Looking for the feel of Tango – Congreso District

November 6, 2015

In my travels, I find it interesting how different cultures manifest similar philosophies but through different mediums…and often times the eventual expression tends to reflect the unique characteristics of their immediate environment and social interactions. Even to the point where the same religion or cultural expression can be significantly different although the values may be the same. Experiencing this variation allows for deeper insight into the object of your focus. Being a Pinterest fan, I always like the quotes that I come across:

“I believe that every book you read changes you; changes how you think, what you say, how you act, or how you look at the world. If a book doesn’t change something about you then it has failed at being a book…”

Obviously spoken by a book Nazi purest 🙂

“It’s called reading, it’s how people install new software into their brains”

Well, if that can be said about reading, then there is much more we can say in regards to creating the actual experience. As mentioned, this trip is less about sight-seeing and being a tourist, and more about developing mindfulness through being exposed to and absorbing the cultural drivers of Tango – this amazing point of confluence where if mentally and soulfully penetrated, we can not only get a better understanding of Argentinian culture, but also connect to what Tango actually is….

It is a difficult dance, and I am no dance expert but what I’ve seen of many other dances, this just isn’t a 1-2-3-4 scenario where you just step on time. It is much more complex than that! Since it ultimately developed from the impetus of a city going through significant change…in many ways the dance and the music reflect the desire of a society to meet its needs while also adapting to intense social change. More so, however, it reflects the human story. Consequently, Tango is not just a dance. It is not just the music. For some, it is everything!! For those who are quite unfamiliar with Tango, then this is a video that allows you to see an example (click the link).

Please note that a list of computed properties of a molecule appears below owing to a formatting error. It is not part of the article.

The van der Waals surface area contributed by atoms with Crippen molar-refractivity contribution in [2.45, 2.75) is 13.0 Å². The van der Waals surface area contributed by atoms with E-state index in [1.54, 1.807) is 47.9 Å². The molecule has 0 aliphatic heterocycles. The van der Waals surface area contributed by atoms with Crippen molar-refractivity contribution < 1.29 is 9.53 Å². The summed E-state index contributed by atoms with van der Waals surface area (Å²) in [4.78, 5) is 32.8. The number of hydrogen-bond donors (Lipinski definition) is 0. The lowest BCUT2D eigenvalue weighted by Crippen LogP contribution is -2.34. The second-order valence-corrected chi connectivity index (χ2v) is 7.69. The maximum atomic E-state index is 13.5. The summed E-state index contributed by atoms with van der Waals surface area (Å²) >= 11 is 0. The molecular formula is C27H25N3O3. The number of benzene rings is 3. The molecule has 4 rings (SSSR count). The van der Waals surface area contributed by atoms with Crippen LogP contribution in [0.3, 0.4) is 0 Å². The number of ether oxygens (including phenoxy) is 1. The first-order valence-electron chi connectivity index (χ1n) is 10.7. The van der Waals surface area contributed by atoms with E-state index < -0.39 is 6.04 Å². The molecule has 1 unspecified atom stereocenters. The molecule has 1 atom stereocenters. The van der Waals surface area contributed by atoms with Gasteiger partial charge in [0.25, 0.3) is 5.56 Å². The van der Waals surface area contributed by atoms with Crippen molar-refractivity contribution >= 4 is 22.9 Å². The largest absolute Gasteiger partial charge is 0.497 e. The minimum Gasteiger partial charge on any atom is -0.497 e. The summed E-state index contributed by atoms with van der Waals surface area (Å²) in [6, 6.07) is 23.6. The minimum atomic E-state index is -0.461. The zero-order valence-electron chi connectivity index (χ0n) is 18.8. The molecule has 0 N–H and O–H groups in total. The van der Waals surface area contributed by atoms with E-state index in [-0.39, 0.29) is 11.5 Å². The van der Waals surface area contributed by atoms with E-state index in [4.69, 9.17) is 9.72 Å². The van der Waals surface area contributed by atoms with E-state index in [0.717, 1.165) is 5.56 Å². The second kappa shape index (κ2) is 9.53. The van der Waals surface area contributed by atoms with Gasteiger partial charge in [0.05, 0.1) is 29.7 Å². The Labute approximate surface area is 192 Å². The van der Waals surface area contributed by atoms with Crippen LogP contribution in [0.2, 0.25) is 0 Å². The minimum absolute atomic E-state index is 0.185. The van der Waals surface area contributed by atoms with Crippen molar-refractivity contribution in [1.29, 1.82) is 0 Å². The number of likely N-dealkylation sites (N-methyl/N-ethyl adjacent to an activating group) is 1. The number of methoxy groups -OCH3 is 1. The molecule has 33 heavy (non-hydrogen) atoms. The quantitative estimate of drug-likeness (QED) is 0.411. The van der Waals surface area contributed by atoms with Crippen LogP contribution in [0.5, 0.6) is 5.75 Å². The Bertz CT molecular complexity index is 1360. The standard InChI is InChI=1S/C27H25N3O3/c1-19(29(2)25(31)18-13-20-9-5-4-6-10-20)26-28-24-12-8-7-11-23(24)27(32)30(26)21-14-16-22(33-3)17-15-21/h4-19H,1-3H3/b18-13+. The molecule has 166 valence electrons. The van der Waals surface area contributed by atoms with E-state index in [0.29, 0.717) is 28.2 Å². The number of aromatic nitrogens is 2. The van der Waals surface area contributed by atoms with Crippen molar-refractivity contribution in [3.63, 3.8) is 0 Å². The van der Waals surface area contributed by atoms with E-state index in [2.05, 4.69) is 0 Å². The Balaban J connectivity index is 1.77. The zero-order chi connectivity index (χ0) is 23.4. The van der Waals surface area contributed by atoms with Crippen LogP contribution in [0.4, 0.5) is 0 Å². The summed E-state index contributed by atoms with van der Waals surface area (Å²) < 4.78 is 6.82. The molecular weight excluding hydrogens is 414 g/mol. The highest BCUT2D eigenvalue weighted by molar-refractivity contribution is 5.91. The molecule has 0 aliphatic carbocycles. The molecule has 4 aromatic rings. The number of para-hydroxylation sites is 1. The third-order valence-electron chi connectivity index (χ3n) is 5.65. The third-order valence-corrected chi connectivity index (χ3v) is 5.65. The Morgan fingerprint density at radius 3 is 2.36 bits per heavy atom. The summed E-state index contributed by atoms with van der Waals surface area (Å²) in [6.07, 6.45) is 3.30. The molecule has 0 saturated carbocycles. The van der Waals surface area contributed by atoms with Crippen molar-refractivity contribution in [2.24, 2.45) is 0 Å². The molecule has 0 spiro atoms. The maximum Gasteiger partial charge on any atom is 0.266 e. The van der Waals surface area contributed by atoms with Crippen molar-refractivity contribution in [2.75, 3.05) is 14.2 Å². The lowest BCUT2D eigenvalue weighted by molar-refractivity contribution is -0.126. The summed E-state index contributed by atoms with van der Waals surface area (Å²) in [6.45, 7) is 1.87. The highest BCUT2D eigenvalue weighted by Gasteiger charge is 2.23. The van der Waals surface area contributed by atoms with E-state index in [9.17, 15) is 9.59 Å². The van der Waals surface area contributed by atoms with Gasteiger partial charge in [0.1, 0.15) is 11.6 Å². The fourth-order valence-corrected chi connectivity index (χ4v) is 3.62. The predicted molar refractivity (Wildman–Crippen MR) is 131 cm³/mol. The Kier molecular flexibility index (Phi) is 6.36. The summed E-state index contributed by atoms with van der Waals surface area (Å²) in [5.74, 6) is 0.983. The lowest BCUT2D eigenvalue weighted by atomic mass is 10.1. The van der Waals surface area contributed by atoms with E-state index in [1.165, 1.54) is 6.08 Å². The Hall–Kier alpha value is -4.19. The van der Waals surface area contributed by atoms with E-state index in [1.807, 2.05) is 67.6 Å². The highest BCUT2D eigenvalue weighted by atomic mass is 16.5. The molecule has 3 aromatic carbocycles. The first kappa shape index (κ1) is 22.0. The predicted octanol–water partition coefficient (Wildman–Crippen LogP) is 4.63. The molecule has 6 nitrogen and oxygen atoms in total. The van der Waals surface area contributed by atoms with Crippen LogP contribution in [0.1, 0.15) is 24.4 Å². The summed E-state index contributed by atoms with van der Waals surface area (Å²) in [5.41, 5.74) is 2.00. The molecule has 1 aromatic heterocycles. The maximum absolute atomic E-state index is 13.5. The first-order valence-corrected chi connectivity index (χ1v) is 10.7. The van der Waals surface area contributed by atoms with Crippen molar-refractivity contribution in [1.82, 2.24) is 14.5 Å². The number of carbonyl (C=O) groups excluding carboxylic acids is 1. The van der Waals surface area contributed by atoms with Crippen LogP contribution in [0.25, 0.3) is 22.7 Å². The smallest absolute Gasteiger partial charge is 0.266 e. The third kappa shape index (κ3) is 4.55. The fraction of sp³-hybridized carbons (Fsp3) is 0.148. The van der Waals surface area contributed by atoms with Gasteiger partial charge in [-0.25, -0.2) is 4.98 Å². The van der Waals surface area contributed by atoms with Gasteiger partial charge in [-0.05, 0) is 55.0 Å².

Roberto Zuccarino and Magdalena Alvarez – Salon Canning

Chizuko Kuwamoto and Alejandro Gee

However, keep in mind that Roberto Zuccarino example is for a ‘salon show’ – with all the dramatics. The example of Alejandro Gee is styled more towards actual social dancing (earthy).  What you will find in the actual environment is something significantly earthier – if you know what I mean….I will only post so much here…but, if you are so inclined to want to learn more, then this is some serious recommended reading ‘the meaning of Tango:’

 

MOT

In short, when you think about the evolution of Tango, imagine a time in the late 1800s and early 1900s where the area that became known as Argentina was mostly populated by natives to this area, Africans – resultant from the slave trade, and Spaniards as a result of being part of the Spanish Empire. The government developed a policy to promote mass migration to Argentina in order to develop the workforce needed to economically develop its vast resources. Thus, massive immigration brought in many young Spaniards and Italians and others from Europe. Many of these immigrants were young men leaving family, loved ones, friends and a familiar environment to come seek their fortune. This influx of people, formed a conglomeration of people that despite their various countries of origin, had similar mental, emotional, and socio-economic characteristics. So, the Tango Dance and Music reflected the common social characteristics, needs, and lifestyles of people who were mostly transplanted but also seeking ways to adapt to their environment.